All about the money

Written by Kate Shannon on 5 December 2017 in Inside Politics

Brexit and Scotland overshadowed Philip Hammond’s Autumn Budget 


Philip Hammond: Picture credit - PA

On 22 November, Chancellor Philip Hammond released his Autumn Budget. ‘Box Office Phil’, named, ironically, because he tends to garner no headlines whatsoever, lived up to his moniker and managed to have his budget almost completely overshadowed by serious lingering questions and arguments about Brexit and Scotland.

Some of the announcements which should have stood out include the abolition of stamp duty for first-time buyers purchasing properties over £300,000 (this won’t apply in Scotland); changes to

Universal Credit, including a £1.5bn package to “address concerns” about its delivery; more money for the NHS in England; and £44bn UK Government support for housing.

However, in Scotland, Hammond’s promise of an extra £2bn for the Scottish Government was branded a “con” by First Minister Nicola Sturgeon, who said the money would see day-to-day budgets cut.


Indeed, the Scottish Parliament Information Centre found that Holyrood’s block grant will increase in cash terms over the next two years; however, when translated into real terms – taking inflation into account – this amounts to a 0.1 per cent increase in 2018/19 followed by a decline of 0.1 per cent the following year.

Within that, the revenue budget for day-to-day spending for 2018/19 is set to fall by £199m in real terms in 2018/19, and £320m in 2019/20 – although this is largely offset by increases in the capital budget.

The report also states that £1.1bn of the cash highlighted by the Chancellor comes in the form of ‘financial transactions’ funding – money for loan and equity-based projects.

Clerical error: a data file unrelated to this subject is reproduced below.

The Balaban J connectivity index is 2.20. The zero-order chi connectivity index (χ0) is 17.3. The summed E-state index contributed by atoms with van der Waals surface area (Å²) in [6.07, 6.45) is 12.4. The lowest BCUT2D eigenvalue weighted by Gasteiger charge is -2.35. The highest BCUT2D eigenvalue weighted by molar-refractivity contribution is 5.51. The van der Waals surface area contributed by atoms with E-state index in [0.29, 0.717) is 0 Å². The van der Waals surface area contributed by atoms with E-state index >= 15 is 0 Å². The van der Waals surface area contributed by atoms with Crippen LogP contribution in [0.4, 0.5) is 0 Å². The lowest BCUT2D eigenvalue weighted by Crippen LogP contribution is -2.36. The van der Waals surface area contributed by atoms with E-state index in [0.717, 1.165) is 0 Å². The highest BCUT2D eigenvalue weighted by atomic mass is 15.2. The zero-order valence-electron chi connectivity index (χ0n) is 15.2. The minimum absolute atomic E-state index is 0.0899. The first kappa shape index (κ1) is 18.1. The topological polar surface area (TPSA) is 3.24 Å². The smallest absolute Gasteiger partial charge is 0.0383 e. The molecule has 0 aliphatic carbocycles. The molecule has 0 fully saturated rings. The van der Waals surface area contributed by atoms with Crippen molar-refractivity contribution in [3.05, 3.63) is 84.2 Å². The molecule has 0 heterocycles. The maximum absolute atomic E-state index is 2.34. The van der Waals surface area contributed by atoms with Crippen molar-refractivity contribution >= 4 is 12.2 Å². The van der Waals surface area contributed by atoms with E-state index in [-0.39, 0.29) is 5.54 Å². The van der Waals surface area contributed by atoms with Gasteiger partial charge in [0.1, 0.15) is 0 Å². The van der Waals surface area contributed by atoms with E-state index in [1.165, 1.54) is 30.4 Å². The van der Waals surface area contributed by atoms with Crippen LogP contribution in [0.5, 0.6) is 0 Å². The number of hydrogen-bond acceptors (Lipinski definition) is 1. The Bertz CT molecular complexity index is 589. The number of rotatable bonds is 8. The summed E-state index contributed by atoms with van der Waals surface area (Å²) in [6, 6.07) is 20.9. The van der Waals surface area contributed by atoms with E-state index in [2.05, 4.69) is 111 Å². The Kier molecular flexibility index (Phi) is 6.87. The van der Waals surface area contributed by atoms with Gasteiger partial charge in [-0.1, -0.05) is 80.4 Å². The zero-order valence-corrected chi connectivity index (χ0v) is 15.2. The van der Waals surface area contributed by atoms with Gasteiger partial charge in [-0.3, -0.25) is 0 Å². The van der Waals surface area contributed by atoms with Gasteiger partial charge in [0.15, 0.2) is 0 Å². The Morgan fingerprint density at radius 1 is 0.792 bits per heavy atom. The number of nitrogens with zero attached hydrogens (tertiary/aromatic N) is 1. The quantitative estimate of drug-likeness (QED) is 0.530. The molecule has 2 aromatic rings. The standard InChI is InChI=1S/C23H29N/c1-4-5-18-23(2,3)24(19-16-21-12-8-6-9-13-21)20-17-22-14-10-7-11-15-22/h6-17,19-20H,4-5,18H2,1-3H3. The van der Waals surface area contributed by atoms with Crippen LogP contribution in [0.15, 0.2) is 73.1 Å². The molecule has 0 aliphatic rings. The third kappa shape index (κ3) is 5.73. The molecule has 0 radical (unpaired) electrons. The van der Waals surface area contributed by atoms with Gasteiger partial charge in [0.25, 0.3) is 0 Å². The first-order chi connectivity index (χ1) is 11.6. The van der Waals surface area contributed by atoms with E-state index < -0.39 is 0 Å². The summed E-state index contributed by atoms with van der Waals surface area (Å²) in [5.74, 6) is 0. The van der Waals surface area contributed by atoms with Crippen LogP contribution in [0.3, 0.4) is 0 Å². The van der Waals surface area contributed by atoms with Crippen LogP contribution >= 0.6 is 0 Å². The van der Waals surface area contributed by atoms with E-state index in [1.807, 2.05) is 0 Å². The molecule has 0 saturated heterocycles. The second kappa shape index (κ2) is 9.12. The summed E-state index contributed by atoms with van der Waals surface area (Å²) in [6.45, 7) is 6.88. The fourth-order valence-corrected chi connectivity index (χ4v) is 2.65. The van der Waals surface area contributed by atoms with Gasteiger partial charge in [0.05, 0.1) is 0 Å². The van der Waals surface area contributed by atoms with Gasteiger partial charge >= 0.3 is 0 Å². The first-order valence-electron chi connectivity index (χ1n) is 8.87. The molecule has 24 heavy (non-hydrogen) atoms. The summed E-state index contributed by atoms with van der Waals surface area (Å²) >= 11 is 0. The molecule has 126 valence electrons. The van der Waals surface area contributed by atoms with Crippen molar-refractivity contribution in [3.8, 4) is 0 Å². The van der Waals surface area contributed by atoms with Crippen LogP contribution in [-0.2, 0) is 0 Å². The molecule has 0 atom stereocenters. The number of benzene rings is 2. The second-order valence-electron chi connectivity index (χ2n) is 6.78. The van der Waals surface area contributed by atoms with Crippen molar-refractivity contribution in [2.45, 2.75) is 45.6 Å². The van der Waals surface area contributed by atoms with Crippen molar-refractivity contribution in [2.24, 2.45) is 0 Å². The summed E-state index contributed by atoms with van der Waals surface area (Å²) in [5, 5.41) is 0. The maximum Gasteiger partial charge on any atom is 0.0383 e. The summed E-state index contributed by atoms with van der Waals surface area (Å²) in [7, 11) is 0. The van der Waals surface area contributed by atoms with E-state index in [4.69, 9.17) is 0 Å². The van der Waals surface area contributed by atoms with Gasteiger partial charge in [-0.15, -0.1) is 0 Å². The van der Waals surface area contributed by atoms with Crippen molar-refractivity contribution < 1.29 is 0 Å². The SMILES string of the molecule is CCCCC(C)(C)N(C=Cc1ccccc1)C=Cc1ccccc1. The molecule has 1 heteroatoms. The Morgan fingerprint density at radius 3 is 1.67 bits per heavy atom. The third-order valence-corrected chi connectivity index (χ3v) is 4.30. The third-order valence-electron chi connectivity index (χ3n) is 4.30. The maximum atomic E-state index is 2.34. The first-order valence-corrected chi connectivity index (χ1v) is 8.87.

Speaking at First Minister’s Questions, Sturgeon said: “The Chancellor tried to give the impression that this was somehow a big boost to our health service, our education system and public services the length and breadth of the country but, as Ruth Davidson knows, that is far from the truth. 

“In fact, the reality following [the] budget is, as the Fraser of Allander Institute confirmed, that Scotland is facing a real-terms cut in our day-to-day budget next year of more than £200 million, and more than £500 million over the next two years.”

Scottish Conservative leader Ruth Davidson responded by saying that only Sturgeon could be handed an extra £2bn in spending power and “still sound like somebody has stolen her scone”.

She added: “We usually hear from the Scottish National Party that it is not getting enough money. [Now] we have a brand new one: it is the wrong kind of money that it is being given. Money that can be spent on housing? No, thank you. Money to tackle fuel poverty? How dare the UK Government!”

The chancellor also announced that Police Scotland and the Scottish Fire and Rescue Service will no longer be liable to pay VAT from April 2018, bringing them into line with other emergency services in the UK.

However, VAT paid from the creation of the national single services in 2013 until now – around £140m – will not be refunded. The UK Government has always had the discretion to grant an exemption to the Scottish forces, and yesterday the SNP said it had made 139 calls for an exemption to the “unfair VAT levy” on the Scottish bodies.

But the UK Government has maintained the SNP is responsible as it knew the consequences of creating the national bodies.

Announcing the change, Hammond said: “The SNP knew the rules, they knew the consequences of introducing these bodies, and they ploughed ahead anyway.

“But my Scottish Conservative colleagues have persuaded me that the Scottish people should not lose out just because of the obstinacy of the SNP government.

“So we will legislate to allow VAT refunds from April 2018.”

Hammond confirmed that city deals for the Tay cities region and Stirling were progressing, and that the UK Government would begin negotiations for a new deal in the ‘Borderlands’.

Also of benefit to Scotland, the Chancellor announced the creation of a transferable tax history for the oil and gas industry, which will enable companies to pass on their tax history to new buyers when they sell their oil and gas fields.